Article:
CORPORATE FINANCE & ACCOUNTING FINANCIAL RATIOS
Understanding the Sharpe Ratio


By
NICK LIOUDIS
Reviewed by
CHARLENE RHINEHARTUpdated May 1, 2021
Since William Sharpe's creation of the Sharpe ratio in 1966, it has been one of the most referenced risk/return measures used in finance, and much of this popularity is attributed to its simplicity.1 The ratio's credibility was boosted further when Professor Sharpe won a Nobel Memorial Prize in Economic Sciences in 1990 for his work on the capital asset pricing model (CAPM).2
In this article, we'll break down the Sharpe ratio and its components.
The Sharpe Ratio Defined 
Most finance people understand how to calculate the Sharpe ratio and what it represents. The ratio describes how much excess return you receive for the extra volatility you endure for holding a riskier asset.3 Remember, you need compensation for the additional risk you take for not holding a risk-free asset.
We will give you a better understanding of how this ratio works, starting with its formula:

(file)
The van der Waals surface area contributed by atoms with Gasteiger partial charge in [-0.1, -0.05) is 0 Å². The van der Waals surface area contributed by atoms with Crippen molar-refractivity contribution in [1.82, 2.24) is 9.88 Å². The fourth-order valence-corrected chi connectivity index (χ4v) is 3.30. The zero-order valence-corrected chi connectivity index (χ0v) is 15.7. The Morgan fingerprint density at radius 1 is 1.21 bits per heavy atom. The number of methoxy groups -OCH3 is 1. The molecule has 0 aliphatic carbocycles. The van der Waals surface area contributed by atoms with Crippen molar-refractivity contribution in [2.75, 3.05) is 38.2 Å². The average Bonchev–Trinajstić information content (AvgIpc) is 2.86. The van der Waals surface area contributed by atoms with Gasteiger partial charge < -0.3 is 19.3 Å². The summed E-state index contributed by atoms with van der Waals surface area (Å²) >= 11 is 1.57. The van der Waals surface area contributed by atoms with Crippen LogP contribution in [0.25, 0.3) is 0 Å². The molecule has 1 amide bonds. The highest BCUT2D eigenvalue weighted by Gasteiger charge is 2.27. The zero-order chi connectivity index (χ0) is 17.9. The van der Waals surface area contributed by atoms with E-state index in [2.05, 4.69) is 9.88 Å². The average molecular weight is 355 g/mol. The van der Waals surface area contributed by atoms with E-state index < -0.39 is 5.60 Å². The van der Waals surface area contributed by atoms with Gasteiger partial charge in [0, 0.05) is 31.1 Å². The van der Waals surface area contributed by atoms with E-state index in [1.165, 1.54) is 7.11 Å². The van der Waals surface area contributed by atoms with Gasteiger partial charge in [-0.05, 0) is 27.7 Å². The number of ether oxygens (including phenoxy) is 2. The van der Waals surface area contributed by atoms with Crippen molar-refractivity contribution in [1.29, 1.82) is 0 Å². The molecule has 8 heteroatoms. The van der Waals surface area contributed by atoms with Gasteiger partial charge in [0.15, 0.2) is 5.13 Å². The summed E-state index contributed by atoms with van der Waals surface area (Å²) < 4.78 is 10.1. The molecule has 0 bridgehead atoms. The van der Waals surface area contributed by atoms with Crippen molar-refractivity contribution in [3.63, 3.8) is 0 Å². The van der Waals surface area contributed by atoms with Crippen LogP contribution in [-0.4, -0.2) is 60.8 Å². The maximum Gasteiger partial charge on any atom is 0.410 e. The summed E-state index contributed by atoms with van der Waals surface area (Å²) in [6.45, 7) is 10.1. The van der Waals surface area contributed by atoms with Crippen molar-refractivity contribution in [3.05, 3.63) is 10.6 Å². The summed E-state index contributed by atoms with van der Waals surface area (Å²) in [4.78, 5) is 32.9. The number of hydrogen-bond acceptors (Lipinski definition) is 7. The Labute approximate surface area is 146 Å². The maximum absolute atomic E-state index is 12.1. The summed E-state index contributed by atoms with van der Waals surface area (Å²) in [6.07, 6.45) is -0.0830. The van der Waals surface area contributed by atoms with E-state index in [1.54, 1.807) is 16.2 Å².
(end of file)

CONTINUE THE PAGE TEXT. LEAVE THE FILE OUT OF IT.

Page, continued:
S(x)=
StdDev(r
x
)
(r
x
R
f
)

where:
x=The investment
r
x
=The average rate of return of x
R
f
=The best available rate of return of a 
risk-free security (i.e. T-bills)
StdDev(r
x
)=The standard deviation of r
x
Return (rx)
The measured returns can be of any frequency (e.g., daily, weekly, monthly, or annually) if they are normally distributed. Herein lies the underlying weakness of the ratio: not all asset returns are normally distributed.
Kurtosis—fatter tails and higher peaks—or skewness can be problematic for the ratio as standard deviation is not as effective when these problems exist. Sometimes, it can be dangerous to use this formula when returns are not normally distributed.
Risk-Free Rate of Return (rf )
The risk-free rate of return is used to see if you are properly compensated for the additional risk assumed with the asset. Traditionally, the risk-free rate of return is the shortest-dated government T-bill (i.e. U.S. T-Bill). While this type of security has the least volatility, some argue that the risk-free security should match the duration of the comparable investment.
For example, equities are the longest duration asset available. Should they not be compared with the longest duration risk-free asset available: government-issued inflation-protected securities (IPS)? Using a long-dated IPS would certainly result in a different value for the ratio because, in a normal interest rate environment, IPS should have a higher real return than T-bills.